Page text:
Nation’s youth fight to regain American Dream

As the Occupy movement enters its fourth week of protests, it is beginning to cement its position as a legitimate political movement.

What began as a rag-tag band of disenchanted youth protesting the sins of Wall Street has evolved into an inter-generational movement spread across the country. Protests have surfaced in most major cities, from the southern tip of Florida to the northern shores of Washington state. We have even seen demonstrations right here in good old Champaign.

But despite the abundance of media coverage, the protests have resisted attempts to be painted in overly simplistic terms. Pundits of all stripes have chimed in with their own pet theories, and much to the consternation of the mainstream media, the resulting chatter cannot be easily grouped into a neat, cohesive narrative.

Instead of a one-dimensional historical struggle — like that of David and Goliath, where right and wrong are clearly defined — the Occupy movement is shaded in various hues of gray. In many ways, it can be seen as a living, breathing Rorschach test, onto which groups across the political spectrum have projected their own hopes, fears and biases.

First out the gate was the Republican establishment, whose response was as predictable as the sun’s rise. Eric Cantor, the House majority leader, denounced the “mobs” as “pitting … Americans against Americans.” Former Cheney advisor Ron Christie had a different take altogether, focusing his ire on public urination and jobless “college students who are out having sex” on the non-existent lawn of Zuccotti Park in lower Manhattan.

Meanwhile, Democrats sought to embrace the main message of the Occupy movement, while distancing themselves from some of its more eccentric quirks. House Minority Leader Nancy Pelosi said of the movement’s youth: “God bless them for their spontaneity. It’s independent … and it’s focused. And it’s going to be effective.”

Last were the bankers who responded with an unsteady mix of overconfidence and hypochondria. In a flip jab to protestors, who claim to represent 99 percent of Americans, those at the Chicago Board of Trade taped signs to their windows that proclaimed: “We are the 1 percent.” Other bankers were not as jocular, however, and took to CNBC to explain how the protestors were “aligned with Lenin” as they “let their freak flags fly.”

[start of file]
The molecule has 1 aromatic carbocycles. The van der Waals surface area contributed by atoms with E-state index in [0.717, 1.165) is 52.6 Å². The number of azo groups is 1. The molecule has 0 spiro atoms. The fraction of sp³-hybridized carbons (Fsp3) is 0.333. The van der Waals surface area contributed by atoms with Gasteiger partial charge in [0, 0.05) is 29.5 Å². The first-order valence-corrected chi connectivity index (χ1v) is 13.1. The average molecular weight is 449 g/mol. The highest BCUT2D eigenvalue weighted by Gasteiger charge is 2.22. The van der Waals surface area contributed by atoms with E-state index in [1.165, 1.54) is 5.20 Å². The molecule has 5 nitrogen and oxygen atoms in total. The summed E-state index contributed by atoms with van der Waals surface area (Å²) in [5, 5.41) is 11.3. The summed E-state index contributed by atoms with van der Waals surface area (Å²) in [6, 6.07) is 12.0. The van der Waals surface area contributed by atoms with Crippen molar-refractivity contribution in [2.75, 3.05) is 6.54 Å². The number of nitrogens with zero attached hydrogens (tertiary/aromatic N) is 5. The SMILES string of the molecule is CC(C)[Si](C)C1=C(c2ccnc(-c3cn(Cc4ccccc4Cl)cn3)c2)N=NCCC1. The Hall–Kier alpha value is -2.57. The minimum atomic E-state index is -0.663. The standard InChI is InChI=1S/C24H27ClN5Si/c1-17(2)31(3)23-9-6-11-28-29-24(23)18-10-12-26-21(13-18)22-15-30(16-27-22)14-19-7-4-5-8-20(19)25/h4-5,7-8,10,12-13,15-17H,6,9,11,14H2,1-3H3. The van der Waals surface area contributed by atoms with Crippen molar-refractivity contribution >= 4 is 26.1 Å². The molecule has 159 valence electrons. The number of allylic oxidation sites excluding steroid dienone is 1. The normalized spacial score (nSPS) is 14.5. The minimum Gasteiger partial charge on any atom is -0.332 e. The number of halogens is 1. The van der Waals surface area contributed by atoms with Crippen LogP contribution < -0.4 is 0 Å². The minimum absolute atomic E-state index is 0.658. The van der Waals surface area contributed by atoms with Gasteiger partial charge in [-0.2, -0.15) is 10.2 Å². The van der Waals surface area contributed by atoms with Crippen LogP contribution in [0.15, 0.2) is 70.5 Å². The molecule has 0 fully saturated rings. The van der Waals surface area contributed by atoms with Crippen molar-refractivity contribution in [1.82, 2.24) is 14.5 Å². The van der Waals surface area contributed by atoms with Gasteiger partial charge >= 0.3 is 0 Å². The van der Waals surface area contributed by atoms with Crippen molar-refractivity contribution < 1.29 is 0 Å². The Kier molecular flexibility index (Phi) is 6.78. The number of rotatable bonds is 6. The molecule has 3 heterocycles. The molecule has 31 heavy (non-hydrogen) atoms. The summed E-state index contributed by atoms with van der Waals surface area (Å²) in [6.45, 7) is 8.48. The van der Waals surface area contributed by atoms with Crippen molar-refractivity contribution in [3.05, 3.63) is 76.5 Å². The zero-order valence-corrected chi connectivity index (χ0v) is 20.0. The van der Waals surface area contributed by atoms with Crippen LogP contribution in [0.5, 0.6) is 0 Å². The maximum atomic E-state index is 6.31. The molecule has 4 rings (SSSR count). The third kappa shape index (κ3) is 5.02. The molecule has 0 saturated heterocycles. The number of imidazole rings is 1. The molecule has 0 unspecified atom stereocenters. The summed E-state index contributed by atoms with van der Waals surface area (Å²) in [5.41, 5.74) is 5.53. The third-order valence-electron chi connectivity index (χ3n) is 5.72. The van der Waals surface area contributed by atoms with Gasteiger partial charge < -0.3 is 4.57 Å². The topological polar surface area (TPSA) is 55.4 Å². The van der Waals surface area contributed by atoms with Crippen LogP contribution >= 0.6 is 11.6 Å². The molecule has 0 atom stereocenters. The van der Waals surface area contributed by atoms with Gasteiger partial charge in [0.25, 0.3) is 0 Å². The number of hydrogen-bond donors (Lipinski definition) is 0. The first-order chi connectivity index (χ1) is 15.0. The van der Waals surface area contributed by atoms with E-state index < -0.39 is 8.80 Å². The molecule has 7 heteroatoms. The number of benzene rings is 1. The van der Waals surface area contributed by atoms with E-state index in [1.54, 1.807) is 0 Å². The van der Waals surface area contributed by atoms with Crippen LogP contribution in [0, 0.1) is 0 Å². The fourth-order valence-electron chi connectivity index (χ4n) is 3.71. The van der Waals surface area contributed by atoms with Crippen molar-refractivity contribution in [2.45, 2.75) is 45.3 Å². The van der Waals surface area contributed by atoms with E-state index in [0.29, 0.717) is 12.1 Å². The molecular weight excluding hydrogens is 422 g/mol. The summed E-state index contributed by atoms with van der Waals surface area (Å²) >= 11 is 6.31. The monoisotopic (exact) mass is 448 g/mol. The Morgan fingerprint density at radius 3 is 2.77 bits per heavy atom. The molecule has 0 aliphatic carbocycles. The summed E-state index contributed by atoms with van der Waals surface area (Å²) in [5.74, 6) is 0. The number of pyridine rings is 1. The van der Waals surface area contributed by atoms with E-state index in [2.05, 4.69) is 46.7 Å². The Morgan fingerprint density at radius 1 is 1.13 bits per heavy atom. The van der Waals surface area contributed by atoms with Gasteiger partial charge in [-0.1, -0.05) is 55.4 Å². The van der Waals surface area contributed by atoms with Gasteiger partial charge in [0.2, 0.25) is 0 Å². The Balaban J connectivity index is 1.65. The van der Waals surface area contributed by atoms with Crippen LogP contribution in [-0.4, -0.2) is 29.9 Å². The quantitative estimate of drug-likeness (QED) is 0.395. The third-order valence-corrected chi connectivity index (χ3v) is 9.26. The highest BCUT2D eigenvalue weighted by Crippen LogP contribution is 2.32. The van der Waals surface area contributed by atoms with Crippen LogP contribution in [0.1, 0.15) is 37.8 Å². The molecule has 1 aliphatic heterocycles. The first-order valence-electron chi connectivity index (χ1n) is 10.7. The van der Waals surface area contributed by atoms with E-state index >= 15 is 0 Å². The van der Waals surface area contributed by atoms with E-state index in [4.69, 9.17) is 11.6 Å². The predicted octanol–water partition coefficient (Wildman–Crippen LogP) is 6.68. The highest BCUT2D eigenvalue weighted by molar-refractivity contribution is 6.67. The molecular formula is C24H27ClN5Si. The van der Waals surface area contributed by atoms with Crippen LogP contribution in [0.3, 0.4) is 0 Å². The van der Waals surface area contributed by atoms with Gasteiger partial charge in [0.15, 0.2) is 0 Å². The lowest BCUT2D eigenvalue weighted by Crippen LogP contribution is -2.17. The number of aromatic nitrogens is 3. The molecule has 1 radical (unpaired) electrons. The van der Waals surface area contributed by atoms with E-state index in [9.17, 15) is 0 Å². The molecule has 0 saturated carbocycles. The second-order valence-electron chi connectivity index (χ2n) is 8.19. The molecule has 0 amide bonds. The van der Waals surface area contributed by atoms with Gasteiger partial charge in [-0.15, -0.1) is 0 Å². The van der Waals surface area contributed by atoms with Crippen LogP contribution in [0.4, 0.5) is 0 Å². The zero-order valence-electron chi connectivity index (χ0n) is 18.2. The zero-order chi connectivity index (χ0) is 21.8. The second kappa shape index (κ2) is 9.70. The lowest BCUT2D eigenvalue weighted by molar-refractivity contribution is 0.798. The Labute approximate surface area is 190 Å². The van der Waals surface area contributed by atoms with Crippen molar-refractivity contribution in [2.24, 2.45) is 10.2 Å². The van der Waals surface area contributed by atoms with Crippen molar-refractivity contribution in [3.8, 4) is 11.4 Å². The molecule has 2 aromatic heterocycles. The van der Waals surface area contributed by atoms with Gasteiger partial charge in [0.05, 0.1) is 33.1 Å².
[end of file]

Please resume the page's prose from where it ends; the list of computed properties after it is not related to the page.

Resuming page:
Given time, you would likely be able to find evidence to support any of these descriptions. Yet each falls short in its own way.

While leaderless and young, the Occupy movement is not an incompetent band of College Democrats prone to copulating in public. Nor is it the second coming of Leon Trotsky, as some would suggest.

Rather, the movement is the natural response of a generation that has seen the American dream grow dimmer with each passing year. The promise of upward mobility has taken a beating by entrenched interest groups that have helped the rich get richer, while the poor and middle class have had to fight an increasingly uphill battle to make ends meet.

It’s true that some of the protestors hold anti-capitalist or, perhaps more accurately, anti-bank sentiments. This should come as no surprise, given the track record of our nation’s largest banking institutions, which over the last few years, engaged in increasingly risky speculative games that privatized profits and socialized risks, with few strings attached.

But the majority of the protestors recognize — as I do — the crucial role banks play in moving capital and helping promising ideas become successful enterprises. When functioning properly, guided by certain rules of the road, banks can empower small businesses, the engines of job creation and provide them with the capital they need to hire new workers and open new factories.

The key is finding the appropriate regulations that temper risk and reward, one of the central pillars of the Occupy movement.

Aside from banking regulations, the protestors are seeking equal opportunity. Nowhere is this more needed than in our political arena, where the splash of corporate cash is now able to drown out even the most persistent trickle of individual voices. And, in a society where the top 1 percent of Americans now possesses a greater collective net worth than the bottom 90 percent combined, policies influenced by unlimited campaign contributions are only likely to perpetuate trends toward inequality.

At protest sites, which seek to channel populist frustration against such downward trends, there’s a certain charm to the disorganized jumble of tents and hand-made posters. It is a sign of the amateurish authenticity that has yet to be polished — and ultimately corrupted — by powerful unions, corporate interests, or other veteran political organizations. To borrow a phrase from Lincoln, the movement is truly of the people, by the people and for the people.

Explicit demands from the protestors have yet to be made. But that is how things should remain. After all, the Occupy movement is not so much about timetables and short-lived political victories as it is about an inclusive, sustainable and gradual groping toward political consensus.

_Jason is a senior in Engineering and Business._